Julian Beltrame
The Canadian Press
March 3, 2009

There’s no sign Canada is close to pulling out of an alarming economic nosedive that began last fall, resulting in the worst quarterly contraction in nearly two decades.

Economic activity from October to December fell 3.4 per cent on an annualized basis, the biggest drop since the severe recession of 1991, according to Statistics Canada.

Possibly more alarming was that Canada’s gross domestic product was a full percentage point lower in December than in November, which was worse than October, indicating the slide was accelerating.

“What is really troubling is the feeling of being in free fall,” said economist Dale Orr, who now heads a new forecasting firm in Toronto. “Where is the bottom? It’s not here yet.”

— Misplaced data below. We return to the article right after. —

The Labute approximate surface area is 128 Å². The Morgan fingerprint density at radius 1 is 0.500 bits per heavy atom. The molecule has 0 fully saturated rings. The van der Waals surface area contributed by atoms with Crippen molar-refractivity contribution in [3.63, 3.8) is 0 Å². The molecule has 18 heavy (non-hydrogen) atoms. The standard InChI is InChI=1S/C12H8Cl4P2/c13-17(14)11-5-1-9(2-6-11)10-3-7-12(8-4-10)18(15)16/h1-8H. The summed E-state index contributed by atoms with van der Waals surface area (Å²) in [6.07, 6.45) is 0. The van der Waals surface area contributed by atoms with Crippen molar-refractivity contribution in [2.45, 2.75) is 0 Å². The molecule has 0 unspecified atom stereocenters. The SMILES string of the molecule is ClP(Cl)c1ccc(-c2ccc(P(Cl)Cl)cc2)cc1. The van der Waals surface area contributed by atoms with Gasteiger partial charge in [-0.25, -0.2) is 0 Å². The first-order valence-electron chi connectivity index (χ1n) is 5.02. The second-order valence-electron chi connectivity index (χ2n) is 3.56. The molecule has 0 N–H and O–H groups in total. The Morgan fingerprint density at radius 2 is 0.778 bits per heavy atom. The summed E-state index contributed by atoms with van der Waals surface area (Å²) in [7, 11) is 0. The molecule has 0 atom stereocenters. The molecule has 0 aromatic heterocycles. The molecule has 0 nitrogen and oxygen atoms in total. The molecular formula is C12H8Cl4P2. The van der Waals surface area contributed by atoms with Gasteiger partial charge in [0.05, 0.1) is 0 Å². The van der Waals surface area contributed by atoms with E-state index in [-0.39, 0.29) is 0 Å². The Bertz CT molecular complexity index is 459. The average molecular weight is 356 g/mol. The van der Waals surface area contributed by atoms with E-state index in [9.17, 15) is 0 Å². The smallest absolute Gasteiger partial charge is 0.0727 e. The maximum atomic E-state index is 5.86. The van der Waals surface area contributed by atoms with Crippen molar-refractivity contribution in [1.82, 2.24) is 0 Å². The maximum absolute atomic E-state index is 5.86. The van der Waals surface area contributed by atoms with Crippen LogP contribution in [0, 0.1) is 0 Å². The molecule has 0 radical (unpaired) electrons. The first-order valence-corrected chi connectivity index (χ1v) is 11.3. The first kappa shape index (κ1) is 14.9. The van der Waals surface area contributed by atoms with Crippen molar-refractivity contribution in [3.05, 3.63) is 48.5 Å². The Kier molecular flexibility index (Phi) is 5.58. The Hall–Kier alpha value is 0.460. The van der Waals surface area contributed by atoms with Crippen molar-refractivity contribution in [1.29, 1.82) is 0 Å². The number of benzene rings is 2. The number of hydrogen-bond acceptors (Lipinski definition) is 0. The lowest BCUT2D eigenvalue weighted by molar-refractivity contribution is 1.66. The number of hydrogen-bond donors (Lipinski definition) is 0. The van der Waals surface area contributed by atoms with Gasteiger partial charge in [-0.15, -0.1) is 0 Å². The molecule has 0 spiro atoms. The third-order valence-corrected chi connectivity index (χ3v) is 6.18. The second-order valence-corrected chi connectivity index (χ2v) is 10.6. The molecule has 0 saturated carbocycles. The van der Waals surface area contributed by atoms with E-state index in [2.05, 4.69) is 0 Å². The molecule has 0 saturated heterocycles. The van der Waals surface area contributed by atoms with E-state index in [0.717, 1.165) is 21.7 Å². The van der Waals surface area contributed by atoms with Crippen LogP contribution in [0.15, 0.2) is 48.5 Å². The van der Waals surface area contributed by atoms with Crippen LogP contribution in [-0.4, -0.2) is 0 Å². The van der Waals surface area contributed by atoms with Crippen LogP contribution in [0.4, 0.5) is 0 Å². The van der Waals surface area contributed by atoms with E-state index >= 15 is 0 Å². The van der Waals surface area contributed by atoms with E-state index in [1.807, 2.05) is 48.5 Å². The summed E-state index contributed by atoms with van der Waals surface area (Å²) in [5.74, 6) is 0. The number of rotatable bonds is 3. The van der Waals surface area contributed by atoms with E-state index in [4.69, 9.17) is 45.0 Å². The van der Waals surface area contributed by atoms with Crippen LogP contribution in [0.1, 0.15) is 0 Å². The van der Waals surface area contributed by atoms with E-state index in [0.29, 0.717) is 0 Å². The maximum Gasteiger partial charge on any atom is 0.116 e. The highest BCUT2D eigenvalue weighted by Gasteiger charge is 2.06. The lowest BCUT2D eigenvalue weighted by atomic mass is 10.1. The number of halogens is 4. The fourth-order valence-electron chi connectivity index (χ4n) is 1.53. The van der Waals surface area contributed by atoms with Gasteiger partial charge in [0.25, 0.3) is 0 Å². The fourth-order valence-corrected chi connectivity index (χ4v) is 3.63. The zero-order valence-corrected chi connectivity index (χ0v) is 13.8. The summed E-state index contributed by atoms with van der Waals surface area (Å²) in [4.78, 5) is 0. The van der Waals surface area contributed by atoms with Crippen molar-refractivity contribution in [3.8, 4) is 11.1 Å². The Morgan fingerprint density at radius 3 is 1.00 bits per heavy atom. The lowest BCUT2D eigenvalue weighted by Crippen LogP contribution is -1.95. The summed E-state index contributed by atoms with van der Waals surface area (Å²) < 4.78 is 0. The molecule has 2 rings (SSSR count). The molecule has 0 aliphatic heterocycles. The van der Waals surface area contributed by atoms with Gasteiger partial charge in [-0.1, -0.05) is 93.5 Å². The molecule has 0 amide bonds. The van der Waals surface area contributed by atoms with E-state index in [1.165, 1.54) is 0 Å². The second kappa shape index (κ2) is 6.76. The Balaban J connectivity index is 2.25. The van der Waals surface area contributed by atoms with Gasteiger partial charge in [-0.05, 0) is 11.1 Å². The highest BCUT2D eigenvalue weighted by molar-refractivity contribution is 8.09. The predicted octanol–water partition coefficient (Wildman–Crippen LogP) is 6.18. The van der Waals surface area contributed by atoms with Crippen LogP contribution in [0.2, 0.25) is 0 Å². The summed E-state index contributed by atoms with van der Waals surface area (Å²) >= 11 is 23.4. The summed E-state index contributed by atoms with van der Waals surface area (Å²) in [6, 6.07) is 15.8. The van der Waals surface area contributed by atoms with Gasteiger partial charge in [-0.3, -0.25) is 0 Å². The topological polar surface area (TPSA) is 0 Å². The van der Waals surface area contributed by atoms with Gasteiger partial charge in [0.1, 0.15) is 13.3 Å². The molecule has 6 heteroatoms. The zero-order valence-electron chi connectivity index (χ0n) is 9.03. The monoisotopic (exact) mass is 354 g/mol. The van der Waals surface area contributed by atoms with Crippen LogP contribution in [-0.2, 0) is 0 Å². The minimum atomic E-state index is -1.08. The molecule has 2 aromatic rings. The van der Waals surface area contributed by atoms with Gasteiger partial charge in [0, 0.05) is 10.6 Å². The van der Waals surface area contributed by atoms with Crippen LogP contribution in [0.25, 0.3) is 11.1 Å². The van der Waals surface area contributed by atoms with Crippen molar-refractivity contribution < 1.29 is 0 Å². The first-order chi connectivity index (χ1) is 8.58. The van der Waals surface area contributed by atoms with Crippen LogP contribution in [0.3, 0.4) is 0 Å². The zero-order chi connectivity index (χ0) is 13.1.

Given the record 129,000 job losses reported in January, some economists say the 2009 first quarter - which ends March 31 - could see Canada’s gross domestic product plunge another six per cent.

That would rival the worst two months of the 1990-91 recession, which saw consecutive quarterly contractions of 3.3 per cent and 5.9 per cent.

Web Hosting

Support Criticalunity to empower Humanity


If you find this website useful, please consider making a voluntary donation to allow more time to be spent on research and publishing. Keeping this site going takes an incredible amount of time and effort. I've also got a few other projects going on so a small donation per week would certainly take a lot of the pressure off and leave me free to concentrate more on this site to make it what it needs to be: providing the information we all need to know, in an easy to find and understand way.